Deploy Containers with App Runner

AWS App Runner is a fully managed service that makes it easy for developers to quickly deploy containerized web applications and APIs, at scale and with no prior infrastructure experience required.

This is how AWS markets App Runner service on their official page . The focus should be on the easiness and quickness of this description. The reality is that containers can be misleadingly complex, and deploying them to cloud services can be even more daunting. Before App Runner, AWS provided a few ways for us to be able to run containers: we had Elastic Container Service (ECS) - which is AWS's own implementation of a container orchestrator, we had Elastic Kubernetes Service (EKS) - Kubernetes cluster as a service provided by AWS, and last but not least we had Elastic Beanstalk - which attempted to be a simplification layer over ECS.

While these options do work well, as intended, for running containers on the AWS cloud, they are not simple and easy to use services. Even if we take a look at Elastic Beanstalk, we can notice that it offers lots and lots of configurations. Elastic Beanstalk by itself is a CloudFormation template, managed by AWS, which is executed anytime we create a new environment. This template will provision several resources on the backend, which ultimately have to be managed by us. We might be OK with that, but if we are not, then we could take a look at App Runner.

Deploy Application straight from GitHub <<

In order to deploy containers in App Runner, we can either build our Docker container ourselves and push it into an Elastic Container Registry repository, or we can let App Runnier build the container for us by pulling our code from GitHub and building our application automatically.

While App Runner is smart enough to build our application, to be able to do it correctly, we should place an apprunner.yaml configuration file in the root of our repository. This config file should contain information about how to build the application, what runtime environment to use, and additional configuration for deployment of the application.

An example of an apprunner.yaml configuration file for NestJS could be the following:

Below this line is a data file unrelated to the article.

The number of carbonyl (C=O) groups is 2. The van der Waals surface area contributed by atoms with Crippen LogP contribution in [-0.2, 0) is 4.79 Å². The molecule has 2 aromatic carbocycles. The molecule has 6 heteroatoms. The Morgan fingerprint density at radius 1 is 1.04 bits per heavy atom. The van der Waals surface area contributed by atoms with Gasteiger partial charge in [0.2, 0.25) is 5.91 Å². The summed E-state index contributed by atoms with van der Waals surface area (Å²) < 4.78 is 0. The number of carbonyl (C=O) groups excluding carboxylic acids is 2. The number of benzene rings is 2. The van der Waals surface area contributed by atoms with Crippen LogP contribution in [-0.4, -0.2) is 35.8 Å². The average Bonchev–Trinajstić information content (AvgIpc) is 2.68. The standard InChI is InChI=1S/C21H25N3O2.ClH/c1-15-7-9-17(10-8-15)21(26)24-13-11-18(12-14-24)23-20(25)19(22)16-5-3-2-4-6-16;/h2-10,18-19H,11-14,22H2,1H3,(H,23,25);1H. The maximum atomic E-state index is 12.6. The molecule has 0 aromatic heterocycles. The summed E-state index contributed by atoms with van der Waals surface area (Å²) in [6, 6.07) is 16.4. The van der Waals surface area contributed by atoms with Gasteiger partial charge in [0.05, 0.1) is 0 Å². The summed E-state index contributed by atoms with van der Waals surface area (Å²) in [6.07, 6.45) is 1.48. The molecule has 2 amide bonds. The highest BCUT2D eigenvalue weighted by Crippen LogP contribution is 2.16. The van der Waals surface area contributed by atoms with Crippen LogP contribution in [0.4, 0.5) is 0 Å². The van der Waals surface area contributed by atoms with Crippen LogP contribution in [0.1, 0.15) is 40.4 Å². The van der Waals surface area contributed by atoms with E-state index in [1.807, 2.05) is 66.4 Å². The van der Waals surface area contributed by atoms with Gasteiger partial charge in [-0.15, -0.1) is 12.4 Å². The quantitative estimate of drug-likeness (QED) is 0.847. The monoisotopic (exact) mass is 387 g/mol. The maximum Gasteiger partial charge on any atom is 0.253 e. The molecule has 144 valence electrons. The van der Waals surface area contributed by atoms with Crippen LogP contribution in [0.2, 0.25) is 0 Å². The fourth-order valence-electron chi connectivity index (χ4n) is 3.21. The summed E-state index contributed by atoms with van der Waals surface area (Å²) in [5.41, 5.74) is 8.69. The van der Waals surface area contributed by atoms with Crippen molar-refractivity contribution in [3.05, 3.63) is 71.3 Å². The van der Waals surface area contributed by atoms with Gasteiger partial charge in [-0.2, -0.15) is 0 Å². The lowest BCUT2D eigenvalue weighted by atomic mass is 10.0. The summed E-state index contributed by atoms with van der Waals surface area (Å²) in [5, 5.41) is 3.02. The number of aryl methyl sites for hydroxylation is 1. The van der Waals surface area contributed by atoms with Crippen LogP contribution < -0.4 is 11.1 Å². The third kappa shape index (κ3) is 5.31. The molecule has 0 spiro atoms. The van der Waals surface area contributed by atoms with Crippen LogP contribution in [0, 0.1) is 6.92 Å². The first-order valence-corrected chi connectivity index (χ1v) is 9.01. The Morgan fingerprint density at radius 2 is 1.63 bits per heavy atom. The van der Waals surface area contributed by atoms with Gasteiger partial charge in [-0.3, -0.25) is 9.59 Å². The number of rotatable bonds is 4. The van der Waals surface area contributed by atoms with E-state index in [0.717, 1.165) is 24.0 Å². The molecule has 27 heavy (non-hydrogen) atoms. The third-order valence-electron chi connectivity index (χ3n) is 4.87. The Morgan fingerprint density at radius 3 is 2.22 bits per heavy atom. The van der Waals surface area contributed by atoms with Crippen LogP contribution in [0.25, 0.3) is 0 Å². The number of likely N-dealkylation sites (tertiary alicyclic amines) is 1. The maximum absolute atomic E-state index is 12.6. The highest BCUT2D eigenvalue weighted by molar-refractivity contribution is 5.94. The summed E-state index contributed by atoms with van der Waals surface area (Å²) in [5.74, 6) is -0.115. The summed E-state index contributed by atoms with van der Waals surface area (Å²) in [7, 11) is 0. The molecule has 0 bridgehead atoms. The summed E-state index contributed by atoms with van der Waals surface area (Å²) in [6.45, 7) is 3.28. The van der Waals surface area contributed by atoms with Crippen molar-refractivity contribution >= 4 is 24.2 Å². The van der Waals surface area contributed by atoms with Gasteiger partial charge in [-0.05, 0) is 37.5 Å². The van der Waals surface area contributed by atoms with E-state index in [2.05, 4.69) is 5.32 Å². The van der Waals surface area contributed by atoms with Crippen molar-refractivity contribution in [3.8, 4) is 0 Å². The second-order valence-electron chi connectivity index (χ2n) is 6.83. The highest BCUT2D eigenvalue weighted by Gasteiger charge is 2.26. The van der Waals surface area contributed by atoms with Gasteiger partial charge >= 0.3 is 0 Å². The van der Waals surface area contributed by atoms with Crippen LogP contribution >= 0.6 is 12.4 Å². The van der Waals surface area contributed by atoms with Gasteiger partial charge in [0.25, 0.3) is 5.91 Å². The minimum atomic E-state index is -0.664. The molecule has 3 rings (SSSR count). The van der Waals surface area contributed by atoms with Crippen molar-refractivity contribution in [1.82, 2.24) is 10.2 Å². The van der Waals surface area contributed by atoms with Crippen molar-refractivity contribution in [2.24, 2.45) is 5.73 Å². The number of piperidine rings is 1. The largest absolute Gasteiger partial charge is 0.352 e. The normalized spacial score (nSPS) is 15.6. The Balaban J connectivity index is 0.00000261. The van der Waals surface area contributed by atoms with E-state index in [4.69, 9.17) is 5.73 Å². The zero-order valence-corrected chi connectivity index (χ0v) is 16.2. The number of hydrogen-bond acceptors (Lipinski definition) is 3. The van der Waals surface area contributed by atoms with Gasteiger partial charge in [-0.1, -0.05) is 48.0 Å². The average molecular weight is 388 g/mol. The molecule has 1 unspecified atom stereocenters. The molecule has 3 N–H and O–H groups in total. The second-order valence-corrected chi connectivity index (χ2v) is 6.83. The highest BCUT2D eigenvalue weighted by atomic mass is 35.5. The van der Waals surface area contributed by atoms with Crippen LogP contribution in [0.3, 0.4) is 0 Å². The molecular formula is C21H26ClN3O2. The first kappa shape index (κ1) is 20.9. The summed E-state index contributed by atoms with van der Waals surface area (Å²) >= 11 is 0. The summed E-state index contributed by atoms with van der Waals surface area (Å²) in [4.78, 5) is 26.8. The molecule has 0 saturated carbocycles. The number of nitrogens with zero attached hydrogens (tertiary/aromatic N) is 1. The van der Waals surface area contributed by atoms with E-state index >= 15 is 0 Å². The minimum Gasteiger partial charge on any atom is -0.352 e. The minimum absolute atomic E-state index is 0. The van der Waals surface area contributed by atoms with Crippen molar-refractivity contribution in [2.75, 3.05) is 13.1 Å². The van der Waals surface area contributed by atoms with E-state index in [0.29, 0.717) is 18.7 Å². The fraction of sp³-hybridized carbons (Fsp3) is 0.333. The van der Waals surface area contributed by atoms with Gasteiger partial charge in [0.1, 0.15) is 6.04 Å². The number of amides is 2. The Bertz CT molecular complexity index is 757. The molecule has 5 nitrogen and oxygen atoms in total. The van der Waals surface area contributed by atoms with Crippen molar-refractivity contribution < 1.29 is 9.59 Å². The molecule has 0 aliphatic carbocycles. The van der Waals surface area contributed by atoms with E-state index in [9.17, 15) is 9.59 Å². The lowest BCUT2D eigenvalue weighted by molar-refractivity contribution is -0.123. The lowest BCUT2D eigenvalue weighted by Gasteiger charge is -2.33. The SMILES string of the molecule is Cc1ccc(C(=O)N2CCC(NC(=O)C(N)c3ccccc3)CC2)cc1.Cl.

version: 1.0
runtime: nodejs14

      - echo "Deployment started..."
      - npm ci
      - npm run build
      - echo "Deployment finished successfully!"

  runtime-version: 14.19.0
  command: npm run start:prod
    port: 3000
    - name: MY_VAR
      value: my_var

The whole project can be found on GitHub: .

The steps of deploying this application to App Runner straight from GitHub, are the following:

1. Source and deployment

From our AWS console, in our region of choice, we should go to the App Runner page and press the Create an App Runner service button. We will be greeted with a form having 4 steps. In the first step, we have to specify whether we are trying to deploy our application from an Elastic Container Repository (ECR) or from GitHub source. In our case, we should select Source Code Repository . If this is our first deployment in App Runner, we will have to connect our AWS account to our GitHub account and we should give access to the repository we would want to deploy. After we've done that, we can select the git branch we want to deploy:

Select Repository

For now, we would want to have manual deployment triggers. We could have automatic deployment triggers as well, meaning each git push will trigger a deployment. This would be a good option for development environments, but obviously, it is not recommended for production. Deployments also cost money, so we will stick to manual deployments for now.

Select Deployment Type

2. Configure Builds

For step 2 we are required to configure builds. Since we already have an apprunner.yaml file in the root of our source repository, we don't have to do anything. We just have to make sure we select the Use a configuration file option.

Select Configuration File

3. Configure service

Probably this step has the most options to configure, luckily for most of these options the defaults would be just fine for us. First, we need to give a name to our service. Second, we need to select the CPU and memory we would like to allocate to our application. This is important since we pay for these resources, so we don't want to use what we don't need. Also, we don't want to under-provision. In our case, we select 1 vCPU and 2 GB of memory.

Configure Service

There are a few other settings here for which we will leave the default values, although I will go through them and explain in short their functionality.

4. Review and Create

The last step is a review page where we can double-check all of the options selected in the steps before. If we are fine with all the selections, we can trigger the deployment by pressing Create and Deploy .

The application will be deployed in minutes and will be accessible over the internet. We can follow the deployment steps using the event logs.

Event Logs

App Runner provides a default domain, on which our application is publicly accessible. If we have a registered domain, we can use that as well with App Runner. Moreover, App Runner has integration with Route53, the domain registrar provided by AWS.

Features and Limitations <<

Like any service in AWS, App Runner has its feature set and its limitations. Knowing them is important in making a wise decision when choosing between App Runner and other services with similar functionalities. That being said, these are some of App Runner's features and its limitations:

Pricing <<

In the case of App Runner we pay per hour depending on how much vCPU and memory we provisioned. If automatic deployments are enabled, we pay 1$ per month. Additionally, we pay for active builds per minute. Additional costs may incur for data transfer.

References: <<

  1. AWS App Runner:
  2. GitHub - aws-apprunner-nest-example project: